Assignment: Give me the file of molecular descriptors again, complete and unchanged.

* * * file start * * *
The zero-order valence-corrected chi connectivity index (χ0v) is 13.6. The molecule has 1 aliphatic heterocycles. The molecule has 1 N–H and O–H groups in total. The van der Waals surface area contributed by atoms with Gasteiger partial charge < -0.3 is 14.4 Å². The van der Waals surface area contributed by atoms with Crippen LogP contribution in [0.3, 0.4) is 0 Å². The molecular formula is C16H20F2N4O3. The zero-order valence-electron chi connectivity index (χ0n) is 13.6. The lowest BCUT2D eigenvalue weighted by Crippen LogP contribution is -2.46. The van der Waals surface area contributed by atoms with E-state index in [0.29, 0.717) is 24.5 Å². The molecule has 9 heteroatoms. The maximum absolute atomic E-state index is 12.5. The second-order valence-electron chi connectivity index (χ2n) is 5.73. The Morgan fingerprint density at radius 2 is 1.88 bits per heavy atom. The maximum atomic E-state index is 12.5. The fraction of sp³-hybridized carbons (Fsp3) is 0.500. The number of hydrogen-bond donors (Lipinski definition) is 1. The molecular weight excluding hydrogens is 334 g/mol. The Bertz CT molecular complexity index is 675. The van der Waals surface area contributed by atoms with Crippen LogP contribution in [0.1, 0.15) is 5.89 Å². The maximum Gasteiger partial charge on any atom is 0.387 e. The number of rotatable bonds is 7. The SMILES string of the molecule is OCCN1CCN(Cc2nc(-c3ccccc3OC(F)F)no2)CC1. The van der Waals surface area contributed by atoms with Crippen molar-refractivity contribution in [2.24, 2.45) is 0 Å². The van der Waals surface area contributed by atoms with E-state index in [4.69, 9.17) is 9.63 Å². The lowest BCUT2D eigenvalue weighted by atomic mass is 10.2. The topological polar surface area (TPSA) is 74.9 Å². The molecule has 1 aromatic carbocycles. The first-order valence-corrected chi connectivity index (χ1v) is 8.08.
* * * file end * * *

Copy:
The zero-order valence-corrected chi connectivity index (χ0v) is 13.6. The molecule has 1 aliphatic heterocycles. The molecule has 1 N–H and O–H groups in total. The van der Waals surface area contributed by atoms with Gasteiger partial charge < -0.3 is 14.4 Å². The van der Waals surface area contributed by atoms with Crippen LogP contribution in [0.3, 0.4) is 0 Å². The molecular formula is C16H20F2N4O3. The zero-order valence-electron chi connectivity index (χ0n) is 13.6. The lowest BCUT2D eigenvalue weighted by Crippen LogP contribution is -2.46. The van der Waals surface area contributed by atoms with E-state index in [0.29, 0.717) is 24.5 Å². The molecule has 9 heteroatoms. The maximum absolute atomic E-state index is 12.5. The second-order valence-electron chi connectivity index (χ2n) is 5.73. The Morgan fingerprint density at radius 2 is 1.88 bits per heavy atom. The maximum atomic E-state index is 12.5. The fraction of sp³-hybridized carbons (Fsp3) is 0.500. The number of hydrogen-bond donors (Lipinski definition) is 1. The molecular weight excluding hydrogens is 334 g/mol. The Bertz CT molecular complexity index is 675. The van der Waals surface area contributed by atoms with Crippen LogP contribution in [0.1, 0.15) is 5.89 Å². The maximum Gasteiger partial charge on any atom is 0.387 e. The number of rotatable bonds is 7. The SMILES string of the molecule is OCCN1CCN(Cc2nc(-c3ccccc3OC(F)F)no2)CC1. The van der Waals surface area contributed by atoms with Crippen molar-refractivity contribution in [2.24, 2.45) is 0 Å². The van der Waals surface area contributed by atoms with E-state index in [4.69, 9.17) is 9.63 Å². The lowest BCUT2D eigenvalue weighted by atomic mass is 10.2. The topological polar surface area (TPSA) is 74.9 Å². The molecule has 1 aromatic carbocycles. The first-order valence-corrected chi connectivity index (χ1v) is 8.08.